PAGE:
Robert Kubica's reaction to hearing that Ferrari's Formula One team principal, Stefano Domenicali, had said the Polish driver would never regain sufficient fitness to return to the pinnacle of motorsport – if that is what you believe F1 to be – was revealing.
"Maybe it sounds strange but I was actually quite pleased, because it showed they've been checking up on me," says Kubica as he prepares for this week's Wales Rally GB.
"Anyway, Domenicali didn't say anything new. He expressed an opinion, but it is an outsider's opinion and from the outside it always looks different. I know the reality, and the reality is the improvement in my range of movement is still happening."
Only when that improvement stops, says Kubica, will he rule out returning to F1, in which he looked both able and ready to compete for a world championship before the rallying accident in 2011 in which he nearly lost an arm.
He might have won the championship in 2008, the year Lewis Hamilton, then driving for McLaren, snatched the title from Ferrari's Felipe Massa on the last lap of the last grand prix.
Kubica, then just 23, was leading that championship after seven of 18 races, driving a relatively under-powered but reliable BMW Sauber with a maturity and aggressive assurance that made him as hot a property as Hamilton.
Had BMW chosen to pour resources into developing that car instead of trying (and miserably failing) to build a world-beater for the following year, the fight for the title could have been a three-way affair.
Kubica, the dry humour that made him one of F1's most popular interviewees still very much intact, smiles wryly. "There might just be something in that," he says. "But F1 is such a complicated sport. I made my feelings known but they had their priorities mapped out, and in the end you are paid to respect those priorities and drive."
Kubica finished the year fourth in the drivers' championship and BMW produced such a disastrously poor car in 2009 that the German manufacturer decided to pull out of the sport the following year. Kubica moved to Renault and, on circuits where driving ability made a real difference, continued to shine.
Then, with F1 testing for 2011 almost complete, came the incident which changed his life. Indulging his love of rallying at an event in Andorra, he put his Skoda Fabia into a crash barrier, partially severing his right hand and badly fracturing his arm and leg.
The best part of three years of operations and rehabilitation later – a process not helped when he slipped on ice the following January and broke his leg again – Kubica has reached a stage where he has regained sufficient range of movement to drive rally cars, and drive them very fast, but not a Formula One car. Not yet.
"In normal life I have big limitations in terms of movement I require for the hand," he acknowledges. "In driving terms, though, there is big progress and I'm pretty happy with how my body is reacting.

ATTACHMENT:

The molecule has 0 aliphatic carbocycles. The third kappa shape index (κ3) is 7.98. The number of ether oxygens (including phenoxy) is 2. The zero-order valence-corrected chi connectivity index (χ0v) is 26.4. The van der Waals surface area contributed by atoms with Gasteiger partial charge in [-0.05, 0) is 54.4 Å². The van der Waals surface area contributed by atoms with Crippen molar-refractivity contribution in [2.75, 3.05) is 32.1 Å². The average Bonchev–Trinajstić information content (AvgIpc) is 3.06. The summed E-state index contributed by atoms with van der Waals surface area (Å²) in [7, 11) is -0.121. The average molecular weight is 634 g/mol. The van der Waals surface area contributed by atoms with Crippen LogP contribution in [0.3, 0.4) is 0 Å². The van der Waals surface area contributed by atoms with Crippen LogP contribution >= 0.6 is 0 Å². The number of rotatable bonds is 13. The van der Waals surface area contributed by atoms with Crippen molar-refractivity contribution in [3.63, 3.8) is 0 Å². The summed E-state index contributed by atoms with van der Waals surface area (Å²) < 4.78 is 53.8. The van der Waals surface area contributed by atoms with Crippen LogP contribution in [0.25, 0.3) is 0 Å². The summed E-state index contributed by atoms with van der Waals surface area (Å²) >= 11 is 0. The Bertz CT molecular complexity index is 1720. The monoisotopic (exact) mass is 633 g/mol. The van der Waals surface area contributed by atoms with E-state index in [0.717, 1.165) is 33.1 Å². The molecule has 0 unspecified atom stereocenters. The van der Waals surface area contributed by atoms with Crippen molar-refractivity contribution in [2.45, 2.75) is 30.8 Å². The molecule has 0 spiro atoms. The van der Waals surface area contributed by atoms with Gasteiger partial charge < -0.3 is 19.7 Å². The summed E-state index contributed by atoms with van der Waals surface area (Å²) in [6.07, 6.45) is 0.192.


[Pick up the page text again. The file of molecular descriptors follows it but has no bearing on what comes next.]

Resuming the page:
"The biggest problem is in rotating the arm when space is limited. Rally cars are pretty demanding because you can't predict, you have to be ready for instant changes of direction, but it's not a problem because I can use my shoulders.
"In a narrow, single-seat racing car [where shoulder movement is confined] I can't yet put full lock on the wheel. So some F1 circuits, like Barcelona, I could drive no problem, but not somewhere like Monaco. But I think if I put it in my head to test a single-seater in two months' time, I could do it – and if I do, the results will surprise some people."
First, though, comes the Wales Rally GB, and having sewn up the Rally 2 World Championship with a fifth class win in seven events in Spain a fortnight ago, Kubica will now move up to the top class and for the first time drive Citroën's factory World Rally car.
"It's an opportunity for me, but also a huge challenge and we have to stay very calm," says Kubica. "I know that many people would like to see me go very fast in GB, but I think it will be very difficult.
"The car is new to me, and remember, eight months ago I had no experience of driving a rally car on gravel. Zero. I cannot drive on circuits for 20 years and then, after six months of regular rallying, expect to fight with the top guys in the world.
"So it will surely be impossible for me to be on pace or close enough to be in the top five or six. Otherwise with all the other drivers' experience, something must be wrong in the system! And I don't think my performance in GB will make any difference to my season, or to next year."
His plans in that respect remain open, although whatever happens in the forests of Wales this week, he would like to drive more full World Rally Championship events in 2014.
Regular sessions on Mercedes' F1 simulator having shown he has lost none of his instinctive speed or ability, however, the possibility of an F1 test is beginning to grow. While a seat back on the grid next season might remain out of the question, regular testing could see him fit and ready for 2015 – and he would not lack for suitors.
Kubica, whose following in Poland is immense, is ruling nothing out. "You never know in your life, I have learned that, and sometimes I surprise myself with what I can do. When I'm using the simulator, you wouldn't know the difference.
"Of course I miss F1 and want to get back. I made a mistake and paid a price – some would say heavy – but I would say it could have been higher, for sure.
"For me it doesn't matter if it will take one month, one year or five years, there is still a chance to drive F1, and I think it is getting better."